ROMAN HISTORYAcademic Year 2022/2023 - Teacher: Mela ALBANA
Expected Learning Outcomes
The course, consistently with the educational objectives of the degree course, aims to offer students the specific methodological tools for the knowledge of Roman antiquity with a view to an understanding of social dynamics in the Roman world and in the contemporary age.
The expected learning objectives, according to the Dublin descriptors, are the following:- to know historical theories and models to interpret historical events (DD 1, 1);
to know and be able to analyze the sources (literary, legal, epigraphic and archaeological) concerning the Roman world (DD 2, 1);
to connect the theoretical and methodological contents learned to the interpretation of past, present and future events and processes (DD 2, 1) )
to evaluate the functional tools for historical research (DD 3.2)
knowing how to translate the analysis of historical contexts into the formulation of problems, objectives and design solutions (DD 3.3).
Knowing how to communicate the meaning of one's actions (DD4, 1);
knowing how to communicate, argue and present research results to clients and different targets (DD4,2)- Knowing how to identify unexpected results of research and its possible developments in terms of methodology and impact (DD5, 1)
Interactive face-to-face lectures with the aid of slide presentations; seminars; study groups
Should teaching be carried out in mixed mode or remotely, it may be necessary to introduce changes with respect to previous statements, in line with the programme planned and outlined in the syllabus.
Learning assessment may also be carried out on line, should the conditions require it.
Detailed Course Content
The history of Rome from its origins to 476 AD:
sources and research methods for ancient history; origins of Rome and the monarchic age; republican political institutions; Rome’s expansion into Italy and the Mediterranean; the crisis of the Roman Republic and the rise of personal power; the Principate; the Roman empire: culture and power; the Roman army; the Roman religion; the end of the ancient world.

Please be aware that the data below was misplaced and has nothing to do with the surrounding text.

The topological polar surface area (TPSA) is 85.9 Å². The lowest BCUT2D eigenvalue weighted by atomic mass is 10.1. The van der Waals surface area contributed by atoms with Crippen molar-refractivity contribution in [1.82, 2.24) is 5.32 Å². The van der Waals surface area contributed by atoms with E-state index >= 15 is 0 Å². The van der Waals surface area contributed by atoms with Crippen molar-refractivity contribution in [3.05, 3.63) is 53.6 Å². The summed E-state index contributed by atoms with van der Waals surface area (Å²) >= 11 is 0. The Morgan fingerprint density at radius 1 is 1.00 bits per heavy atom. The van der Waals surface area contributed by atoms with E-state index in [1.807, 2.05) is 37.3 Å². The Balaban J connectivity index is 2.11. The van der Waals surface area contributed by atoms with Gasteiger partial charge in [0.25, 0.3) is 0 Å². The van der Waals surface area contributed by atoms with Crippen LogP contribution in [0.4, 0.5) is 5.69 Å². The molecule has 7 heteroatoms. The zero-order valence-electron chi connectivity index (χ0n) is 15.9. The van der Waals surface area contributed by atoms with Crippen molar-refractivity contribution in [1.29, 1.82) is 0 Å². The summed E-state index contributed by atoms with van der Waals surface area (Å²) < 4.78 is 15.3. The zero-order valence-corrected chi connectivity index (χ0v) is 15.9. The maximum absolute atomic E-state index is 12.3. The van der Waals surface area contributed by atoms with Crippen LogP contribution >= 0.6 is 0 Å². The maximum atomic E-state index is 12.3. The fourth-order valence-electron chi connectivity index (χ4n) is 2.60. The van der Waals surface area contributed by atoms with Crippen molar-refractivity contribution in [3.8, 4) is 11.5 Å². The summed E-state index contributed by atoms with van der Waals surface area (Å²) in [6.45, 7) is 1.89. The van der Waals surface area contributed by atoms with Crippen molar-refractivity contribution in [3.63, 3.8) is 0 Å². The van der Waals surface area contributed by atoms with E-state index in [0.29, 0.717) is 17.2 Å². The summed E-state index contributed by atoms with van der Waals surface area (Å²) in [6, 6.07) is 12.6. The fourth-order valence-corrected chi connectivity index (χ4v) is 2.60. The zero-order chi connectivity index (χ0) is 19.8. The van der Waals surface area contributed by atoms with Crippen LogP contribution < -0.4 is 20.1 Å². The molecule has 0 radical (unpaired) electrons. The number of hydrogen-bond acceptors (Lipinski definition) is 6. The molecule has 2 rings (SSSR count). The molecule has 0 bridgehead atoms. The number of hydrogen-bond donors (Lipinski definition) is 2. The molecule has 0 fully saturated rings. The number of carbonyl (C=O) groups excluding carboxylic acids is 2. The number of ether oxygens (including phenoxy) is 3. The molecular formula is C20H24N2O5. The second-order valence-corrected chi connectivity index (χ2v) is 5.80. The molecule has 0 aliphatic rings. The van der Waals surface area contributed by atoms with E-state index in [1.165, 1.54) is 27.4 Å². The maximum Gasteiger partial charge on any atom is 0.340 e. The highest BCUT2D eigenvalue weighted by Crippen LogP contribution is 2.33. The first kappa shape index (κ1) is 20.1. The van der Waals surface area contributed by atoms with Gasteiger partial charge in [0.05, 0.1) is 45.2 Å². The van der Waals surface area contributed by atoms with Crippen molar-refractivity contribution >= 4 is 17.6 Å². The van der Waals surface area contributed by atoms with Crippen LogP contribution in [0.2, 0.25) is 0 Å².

1- G. Poma (ed.), La storia antica. Metodi e fonti per lo studio, Bologna, Il Mulino 2016, pp. 157-190; 245-258; 309-322.
2- G. Traina, La storia speciale. Perché non possiamo fare a meno degli antichi romani, Roma-Bari, Laterza 2020, pp. 224.
3- S. Mazzarino, La fine del mondo antico, Torino, Bollati Boringhieri 2008, pp.113-195.
|1||Le fonti per la storia antica||appunti della docente reperibili su Studium; Poma, pp. 157-190; 245-258.|
|2||La storia antica oggi||Traina, pp. 3-27; 175-182.|
|3||Le istituzioni politiche repubblicane||Traina, pp. 28-40; 182-183.|
|4||La cittadinanza romana||Traina, pp. 41-51; 184-185.|
|5||Il Principato||Traina, pp. 52-59;185-186.|
|6||Roma caput mundi||Traina, pp. 60-73; 186-188.|
|7||La guerra||Traina, pp. 74-95; 188-191.|
|8||Cultura e potere||Traina, pp. 96-106; 191-192.|
|9||La romanizzazione||Traina, pp. 107-125 ; 192-193.|
|10||L’esercito romano||Traina, pp. 126-141; 193-194.|
|11||Scienza e Tecnica||Traina, pp. 151-159;194-195.|
|12||La fine del mondo antico||Mazzarino, pp. 113-195; Traina, pp. 160-173.|
Learning Assessment Procedures
There are optional oral tests on the first part of the programme, to be agreed with the professor.
The examination may also be conducted electronically, should conditions require it.
Assessment will be based on
adequacy of expression with regard to content and method;
ability to process knowledge, grasping spatial-temporal and cause-effect connections;
capacity for critical investigation;
Examples of frequently asked questions and / or exercises
The conflict between patricians and plebeians.
The principate of Augustus.
The Roman army.
The Romanisation of the West.
The traditional pagan religion.
The dissolution of the Western Roman Empire.
It should be noted that the examination is not reduced to a mere exposition of data but tends to verify the skills acquired by the student and his ability to re-elaborate and critically deepen the topics studied.